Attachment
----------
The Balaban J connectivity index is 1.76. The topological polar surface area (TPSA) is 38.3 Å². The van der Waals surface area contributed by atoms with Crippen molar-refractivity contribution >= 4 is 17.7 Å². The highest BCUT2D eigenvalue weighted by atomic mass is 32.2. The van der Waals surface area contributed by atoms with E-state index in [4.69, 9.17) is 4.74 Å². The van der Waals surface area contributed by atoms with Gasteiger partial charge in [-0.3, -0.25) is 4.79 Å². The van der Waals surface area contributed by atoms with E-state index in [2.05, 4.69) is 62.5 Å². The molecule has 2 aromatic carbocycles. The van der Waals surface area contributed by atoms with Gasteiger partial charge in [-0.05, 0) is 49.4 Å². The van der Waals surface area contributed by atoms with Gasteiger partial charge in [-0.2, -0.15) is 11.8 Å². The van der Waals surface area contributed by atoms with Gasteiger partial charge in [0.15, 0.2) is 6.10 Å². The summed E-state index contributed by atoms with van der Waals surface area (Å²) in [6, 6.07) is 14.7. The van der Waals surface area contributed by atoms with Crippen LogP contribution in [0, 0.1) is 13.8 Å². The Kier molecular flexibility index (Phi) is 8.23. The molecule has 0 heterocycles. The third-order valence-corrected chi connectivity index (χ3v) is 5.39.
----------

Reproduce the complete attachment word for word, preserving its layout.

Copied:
The Balaban J connectivity index is 1.76. The topological polar surface area (TPSA) is 38.3 Å². The van der Waals surface area contributed by atoms with Crippen molar-refractivity contribution >= 4 is 17.7 Å². The highest BCUT2D eigenvalue weighted by atomic mass is 32.2. The van der Waals surface area contributed by atoms with E-state index in [4.69, 9.17) is 4.74 Å². The van der Waals surface area contributed by atoms with Gasteiger partial charge in [-0.3, -0.25) is 4.79 Å². The van der Waals surface area contributed by atoms with E-state index in [2.05, 4.69) is 62.5 Å². The molecule has 2 aromatic carbocycles. The van der Waals surface area contributed by atoms with Gasteiger partial charge in [-0.05, 0) is 49.4 Å². The van der Waals surface area contributed by atoms with Gasteiger partial charge in [-0.2, -0.15) is 11.8 Å². The van der Waals surface area contributed by atoms with Gasteiger partial charge in [0.15, 0.2) is 6.10 Å². The summed E-state index contributed by atoms with van der Waals surface area (Å²) in [6, 6.07) is 14.7. The van der Waals surface area contributed by atoms with Crippen LogP contribution in [0, 0.1) is 13.8 Å². The Kier molecular flexibility index (Phi) is 8.23. The molecule has 0 heterocycles. The third-order valence-corrected chi connectivity index (χ3v) is 5.39.